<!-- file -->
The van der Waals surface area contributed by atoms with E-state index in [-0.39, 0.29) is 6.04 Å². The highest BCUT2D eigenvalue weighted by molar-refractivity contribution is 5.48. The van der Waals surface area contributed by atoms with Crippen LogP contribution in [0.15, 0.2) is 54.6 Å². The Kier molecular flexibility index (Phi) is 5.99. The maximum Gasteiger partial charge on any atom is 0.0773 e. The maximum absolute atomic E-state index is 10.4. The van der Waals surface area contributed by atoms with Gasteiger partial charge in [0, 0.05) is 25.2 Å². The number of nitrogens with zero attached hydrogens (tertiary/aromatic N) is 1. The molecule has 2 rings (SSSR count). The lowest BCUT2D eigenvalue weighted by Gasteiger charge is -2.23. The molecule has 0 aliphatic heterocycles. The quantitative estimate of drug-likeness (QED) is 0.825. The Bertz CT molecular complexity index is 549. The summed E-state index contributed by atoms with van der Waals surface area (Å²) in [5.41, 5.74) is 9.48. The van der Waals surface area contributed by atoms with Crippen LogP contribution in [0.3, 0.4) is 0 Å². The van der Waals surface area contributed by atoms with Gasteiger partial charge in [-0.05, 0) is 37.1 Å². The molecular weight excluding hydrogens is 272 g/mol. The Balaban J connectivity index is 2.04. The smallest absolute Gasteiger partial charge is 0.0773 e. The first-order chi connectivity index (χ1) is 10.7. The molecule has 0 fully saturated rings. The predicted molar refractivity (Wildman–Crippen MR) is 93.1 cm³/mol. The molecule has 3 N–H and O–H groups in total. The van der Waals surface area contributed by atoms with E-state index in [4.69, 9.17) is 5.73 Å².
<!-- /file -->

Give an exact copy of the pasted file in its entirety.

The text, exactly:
The van der Waals surface area contributed by atoms with E-state index in [-0.39, 0.29) is 6.04 Å². The highest BCUT2D eigenvalue weighted by molar-refractivity contribution is 5.48. The van der Waals surface area contributed by atoms with Crippen LogP contribution in [0.15, 0.2) is 54.6 Å². The Kier molecular flexibility index (Phi) is 5.99. The maximum Gasteiger partial charge on any atom is 0.0773 e. The maximum absolute atomic E-state index is 10.4. The van der Waals surface area contributed by atoms with Gasteiger partial charge in [0, 0.05) is 25.2 Å². The number of nitrogens with zero attached hydrogens (tertiary/aromatic N) is 1. The molecule has 2 rings (SSSR count). The lowest BCUT2D eigenvalue weighted by Gasteiger charge is -2.23. The molecule has 0 aliphatic heterocycles. The quantitative estimate of drug-likeness (QED) is 0.825. The Bertz CT molecular complexity index is 549. The summed E-state index contributed by atoms with van der Waals surface area (Å²) in [5.41, 5.74) is 9.48. The van der Waals surface area contributed by atoms with Crippen LogP contribution in [0.3, 0.4) is 0 Å². The van der Waals surface area contributed by atoms with Gasteiger partial charge in [-0.05, 0) is 37.1 Å². The molecular weight excluding hydrogens is 272 g/mol. The Balaban J connectivity index is 2.04. The smallest absolute Gasteiger partial charge is 0.0773 e. The first-order chi connectivity index (χ1) is 10.7. The molecule has 0 fully saturated rings. The predicted molar refractivity (Wildman–Crippen MR) is 93.1 cm³/mol. The molecule has 3 N–H and O–H groups in total. The van der Waals surface area contributed by atoms with E-state index in [4.69, 9.17) is 5.73 Å².